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Trouble I’ve Seen: Changing the Way the Church Views Racism
by Drew Hart

–Review by Vern Hyndman

In Trouble I’ve Seen Drew Hart opens his heart.
Dr. Drew Hart, Ph.D. is an African American college professor at Messiah College, blogger, activist, pastor, and guest lecturer. Drew’s measured prose and carefully crafted ideas are woven into startlingly vulnerable threads of personal story.
Dr. Hart’s observations invite the reader into a larger, more inclusive frame of reference.
Dr. Hart’s ten-year experience as a pastor in the anabaptist tradition shines through the book. Hart coined a word anablacktivism… describing a culture-active, African American Anabaptism that both counters racism yet offers proactive peace.
Folks with undiscovered white fragility might make some surprising discoveries in Trouble, and Hart drives straight up the fairway. Under the direct truth-telling is a soft, inviting heart. In a recent conversation, Dr. Hart related that he has his mostly white students attend one of Harrisburg’s predominately black churches and report back their experience. Leaving with significant trepidation, the students return with stories of love expressed to them in welcoming hugs and sincere joyous smiles. There may be no more a welcoming church in America than the African American churches these students visit. As Brené Brown relates in Braving the Wilderness, “People are hard to hate close-up. Move in.”
Some quotes to pique your interest.
Churches operating out of dominant cultural intuitions, perceptions, assumptions, and experiences define the problem one way, while most black people and other oppressed groups bear witness to an alternative and diverging reality. This epistemological divide concerning racism—that is, the different ways of knowing and understanding life—is an even greater gap within the church than it is among the rest of society. (p. 20).

This passage relating a conversation with a well-intentioned white colleague woke me up.

I have read white literature and poetry. I have learned about white musicians and artists. I have had mostly white teachers and professors through every stage of my educational process. I have read lots of white authors and have heard white intellectuals give lectures on a variety of topics. I have been inundated by white-dominated and controlled television and media. I have lived in a mostly white suburban community, and I have lived on a predominately white Christian campus. The truth of the matter is that I wouldn’t have been on track to a PhD without becoming intimately familiar with the various ways that white people think. My so-called success means that I have had to know what it takes to meet white standards, whether they are formal or informal.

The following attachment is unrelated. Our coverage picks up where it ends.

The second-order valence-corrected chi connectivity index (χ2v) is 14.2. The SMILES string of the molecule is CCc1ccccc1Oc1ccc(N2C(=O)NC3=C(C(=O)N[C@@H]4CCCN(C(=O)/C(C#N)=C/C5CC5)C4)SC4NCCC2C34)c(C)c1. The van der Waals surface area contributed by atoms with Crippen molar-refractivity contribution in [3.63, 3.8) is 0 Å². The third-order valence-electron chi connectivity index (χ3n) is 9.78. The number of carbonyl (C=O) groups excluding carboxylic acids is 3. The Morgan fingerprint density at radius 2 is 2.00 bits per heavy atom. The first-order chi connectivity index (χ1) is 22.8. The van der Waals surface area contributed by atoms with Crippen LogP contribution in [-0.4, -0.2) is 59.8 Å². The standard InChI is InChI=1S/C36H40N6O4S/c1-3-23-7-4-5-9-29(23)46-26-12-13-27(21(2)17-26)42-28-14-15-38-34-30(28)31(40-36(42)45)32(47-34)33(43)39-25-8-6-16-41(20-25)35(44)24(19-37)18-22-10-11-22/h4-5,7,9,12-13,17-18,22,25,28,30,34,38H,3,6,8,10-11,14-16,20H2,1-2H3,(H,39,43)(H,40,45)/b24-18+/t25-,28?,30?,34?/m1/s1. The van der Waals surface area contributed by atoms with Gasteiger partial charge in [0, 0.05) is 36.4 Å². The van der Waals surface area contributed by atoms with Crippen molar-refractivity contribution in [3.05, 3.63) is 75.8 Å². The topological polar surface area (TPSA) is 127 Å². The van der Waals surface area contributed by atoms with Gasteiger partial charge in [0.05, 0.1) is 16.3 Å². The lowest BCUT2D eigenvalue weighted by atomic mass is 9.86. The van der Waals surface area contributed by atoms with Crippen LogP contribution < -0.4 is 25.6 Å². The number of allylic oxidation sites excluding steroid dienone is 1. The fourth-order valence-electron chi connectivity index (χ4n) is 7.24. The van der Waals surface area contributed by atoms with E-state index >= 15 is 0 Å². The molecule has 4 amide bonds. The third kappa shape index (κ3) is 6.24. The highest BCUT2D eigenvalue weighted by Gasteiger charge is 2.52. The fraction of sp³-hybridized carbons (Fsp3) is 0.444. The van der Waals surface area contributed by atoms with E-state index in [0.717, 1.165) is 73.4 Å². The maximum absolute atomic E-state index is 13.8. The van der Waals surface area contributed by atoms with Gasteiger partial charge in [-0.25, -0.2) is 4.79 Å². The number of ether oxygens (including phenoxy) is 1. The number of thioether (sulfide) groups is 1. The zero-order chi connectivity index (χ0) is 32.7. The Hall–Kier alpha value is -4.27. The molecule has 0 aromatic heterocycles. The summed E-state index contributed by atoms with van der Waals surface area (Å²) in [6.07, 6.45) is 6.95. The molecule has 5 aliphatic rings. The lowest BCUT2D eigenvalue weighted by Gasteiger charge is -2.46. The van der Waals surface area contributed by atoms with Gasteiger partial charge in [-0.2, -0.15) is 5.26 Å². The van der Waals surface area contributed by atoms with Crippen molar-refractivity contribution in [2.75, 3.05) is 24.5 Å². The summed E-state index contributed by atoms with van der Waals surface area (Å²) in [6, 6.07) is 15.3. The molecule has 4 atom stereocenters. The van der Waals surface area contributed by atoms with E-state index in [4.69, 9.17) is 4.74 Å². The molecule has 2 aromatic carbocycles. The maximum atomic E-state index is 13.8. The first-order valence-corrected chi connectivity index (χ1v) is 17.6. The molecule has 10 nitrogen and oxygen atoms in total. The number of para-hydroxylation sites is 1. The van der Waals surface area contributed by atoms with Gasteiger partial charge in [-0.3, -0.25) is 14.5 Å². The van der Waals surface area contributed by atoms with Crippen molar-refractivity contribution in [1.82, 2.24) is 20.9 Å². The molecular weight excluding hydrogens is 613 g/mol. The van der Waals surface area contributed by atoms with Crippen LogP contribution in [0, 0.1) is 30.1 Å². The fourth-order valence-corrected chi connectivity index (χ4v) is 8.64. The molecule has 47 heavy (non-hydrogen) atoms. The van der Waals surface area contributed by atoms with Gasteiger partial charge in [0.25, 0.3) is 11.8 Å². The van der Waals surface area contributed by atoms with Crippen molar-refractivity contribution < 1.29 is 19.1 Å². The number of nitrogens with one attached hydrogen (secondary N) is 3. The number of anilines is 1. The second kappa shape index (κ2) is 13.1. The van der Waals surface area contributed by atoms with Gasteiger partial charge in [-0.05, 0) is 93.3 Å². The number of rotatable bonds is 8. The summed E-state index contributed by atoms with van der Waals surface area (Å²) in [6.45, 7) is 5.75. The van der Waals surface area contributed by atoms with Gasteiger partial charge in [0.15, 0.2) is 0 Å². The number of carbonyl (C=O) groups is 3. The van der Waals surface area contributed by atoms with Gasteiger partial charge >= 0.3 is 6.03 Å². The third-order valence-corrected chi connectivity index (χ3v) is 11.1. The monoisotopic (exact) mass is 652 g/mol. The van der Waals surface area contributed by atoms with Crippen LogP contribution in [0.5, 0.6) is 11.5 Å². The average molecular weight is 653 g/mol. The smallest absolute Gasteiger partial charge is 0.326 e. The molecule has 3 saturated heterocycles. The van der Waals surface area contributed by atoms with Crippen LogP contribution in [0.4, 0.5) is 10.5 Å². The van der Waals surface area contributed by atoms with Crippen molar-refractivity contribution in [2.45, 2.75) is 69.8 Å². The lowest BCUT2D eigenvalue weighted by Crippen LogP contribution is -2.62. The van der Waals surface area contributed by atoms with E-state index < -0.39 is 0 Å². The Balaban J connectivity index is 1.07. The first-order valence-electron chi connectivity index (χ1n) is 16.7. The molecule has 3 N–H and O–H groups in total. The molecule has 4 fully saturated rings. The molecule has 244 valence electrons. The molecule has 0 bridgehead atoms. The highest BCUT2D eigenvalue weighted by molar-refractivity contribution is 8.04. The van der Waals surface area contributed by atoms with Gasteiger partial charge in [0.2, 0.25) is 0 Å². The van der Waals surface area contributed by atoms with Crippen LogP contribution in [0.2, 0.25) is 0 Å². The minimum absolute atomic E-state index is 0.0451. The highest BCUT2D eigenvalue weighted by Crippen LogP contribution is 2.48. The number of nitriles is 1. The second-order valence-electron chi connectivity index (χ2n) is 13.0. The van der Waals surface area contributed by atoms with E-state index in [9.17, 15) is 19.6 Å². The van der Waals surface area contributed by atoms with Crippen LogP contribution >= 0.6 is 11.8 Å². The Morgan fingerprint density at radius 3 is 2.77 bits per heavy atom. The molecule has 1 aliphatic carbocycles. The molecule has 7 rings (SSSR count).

After explaining why I already knew what was on his side of the cup, I continued on. I noted that in contrast to me, he most likely could go through his entire life without needing to know black literature, black intellectual thought, black wisdom, black art and music, or black history. That is, he could choose to never engage with or be changed by the range and beauty of the black community. Nor would he be penalized for it. That option of white exclusivity would not affect his livelihood or means of providing for his family. No one would question his qualifications if he didn’t know how to navigate black communities and cultures or understand the daily realities of most black people in America. Immersion in and understanding of the black community have never been routinely expected or necessary for employees, politicians, scholars, doctors, teachers, or pastors. This is even more so the case for most white Christian communities, which willfully ignore the diverse gifts of the black church tradition. Black faith and tradition are rarely looked to as worthy sources for learning about how to practice spiritual disciplines, embody daily discipleship, and share in Christian community. (pp. 25-26).